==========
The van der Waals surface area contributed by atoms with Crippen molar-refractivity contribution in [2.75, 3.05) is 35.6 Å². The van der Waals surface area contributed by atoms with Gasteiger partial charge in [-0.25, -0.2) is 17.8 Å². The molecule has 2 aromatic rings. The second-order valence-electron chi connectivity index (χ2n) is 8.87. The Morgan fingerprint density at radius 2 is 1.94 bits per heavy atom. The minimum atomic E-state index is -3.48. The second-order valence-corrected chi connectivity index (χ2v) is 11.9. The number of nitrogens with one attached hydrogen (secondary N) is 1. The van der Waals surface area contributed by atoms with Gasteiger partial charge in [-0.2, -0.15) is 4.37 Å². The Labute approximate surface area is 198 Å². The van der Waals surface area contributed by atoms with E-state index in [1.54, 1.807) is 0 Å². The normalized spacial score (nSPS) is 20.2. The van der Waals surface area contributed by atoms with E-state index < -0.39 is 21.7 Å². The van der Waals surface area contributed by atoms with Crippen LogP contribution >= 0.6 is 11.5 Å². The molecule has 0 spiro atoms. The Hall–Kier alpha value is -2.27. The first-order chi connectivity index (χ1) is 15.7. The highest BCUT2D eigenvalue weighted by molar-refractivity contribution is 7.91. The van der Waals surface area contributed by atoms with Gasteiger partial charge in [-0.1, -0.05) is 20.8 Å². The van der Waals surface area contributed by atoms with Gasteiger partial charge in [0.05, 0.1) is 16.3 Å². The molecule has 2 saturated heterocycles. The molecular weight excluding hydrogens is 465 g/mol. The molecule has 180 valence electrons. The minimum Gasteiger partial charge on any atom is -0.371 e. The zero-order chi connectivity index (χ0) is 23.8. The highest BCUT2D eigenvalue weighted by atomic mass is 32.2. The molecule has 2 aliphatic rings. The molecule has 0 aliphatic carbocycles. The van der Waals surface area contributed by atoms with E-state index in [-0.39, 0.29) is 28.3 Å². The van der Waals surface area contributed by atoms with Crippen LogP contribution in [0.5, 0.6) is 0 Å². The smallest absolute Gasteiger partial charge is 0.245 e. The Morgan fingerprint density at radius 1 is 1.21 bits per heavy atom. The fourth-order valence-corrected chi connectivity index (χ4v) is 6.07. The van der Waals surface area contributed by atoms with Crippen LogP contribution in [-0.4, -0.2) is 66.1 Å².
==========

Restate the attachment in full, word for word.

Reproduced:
The van der Waals surface area contributed by atoms with Crippen molar-refractivity contribution in [2.75, 3.05) is 35.6 Å². The van der Waals surface area contributed by atoms with Gasteiger partial charge in [-0.25, -0.2) is 17.8 Å². The molecule has 2 aromatic rings. The second-order valence-electron chi connectivity index (χ2n) is 8.87. The Morgan fingerprint density at radius 2 is 1.94 bits per heavy atom. The minimum atomic E-state index is -3.48. The second-order valence-corrected chi connectivity index (χ2v) is 11.9. The number of nitrogens with one attached hydrogen (secondary N) is 1. The van der Waals surface area contributed by atoms with Gasteiger partial charge in [-0.2, -0.15) is 4.37 Å². The Labute approximate surface area is 198 Å². The van der Waals surface area contributed by atoms with E-state index in [1.54, 1.807) is 0 Å². The normalized spacial score (nSPS) is 20.2. The van der Waals surface area contributed by atoms with E-state index < -0.39 is 21.7 Å². The van der Waals surface area contributed by atoms with Crippen LogP contribution >= 0.6 is 11.5 Å². The molecule has 0 spiro atoms. The Hall–Kier alpha value is -2.27. The first-order chi connectivity index (χ1) is 15.7. The highest BCUT2D eigenvalue weighted by molar-refractivity contribution is 7.91. The van der Waals surface area contributed by atoms with Gasteiger partial charge in [-0.1, -0.05) is 20.8 Å². The van der Waals surface area contributed by atoms with Gasteiger partial charge in [0.05, 0.1) is 16.3 Å². The molecule has 2 saturated heterocycles. The molecular weight excluding hydrogens is 465 g/mol. The molecule has 180 valence electrons. The minimum Gasteiger partial charge on any atom is -0.371 e. The zero-order chi connectivity index (χ0) is 23.8. The highest BCUT2D eigenvalue weighted by atomic mass is 32.2. The molecule has 2 aliphatic rings. The molecule has 0 aliphatic carbocycles. The van der Waals surface area contributed by atoms with E-state index in [-0.39, 0.29) is 28.3 Å². The van der Waals surface area contributed by atoms with Crippen LogP contribution in [0.5, 0.6) is 0 Å². The smallest absolute Gasteiger partial charge is 0.245 e. The Morgan fingerprint density at radius 1 is 1.21 bits per heavy atom. The fourth-order valence-corrected chi connectivity index (χ4v) is 6.07. The van der Waals surface area contributed by atoms with Crippen LogP contribution in [-0.4, -0.2) is 66.1 Å².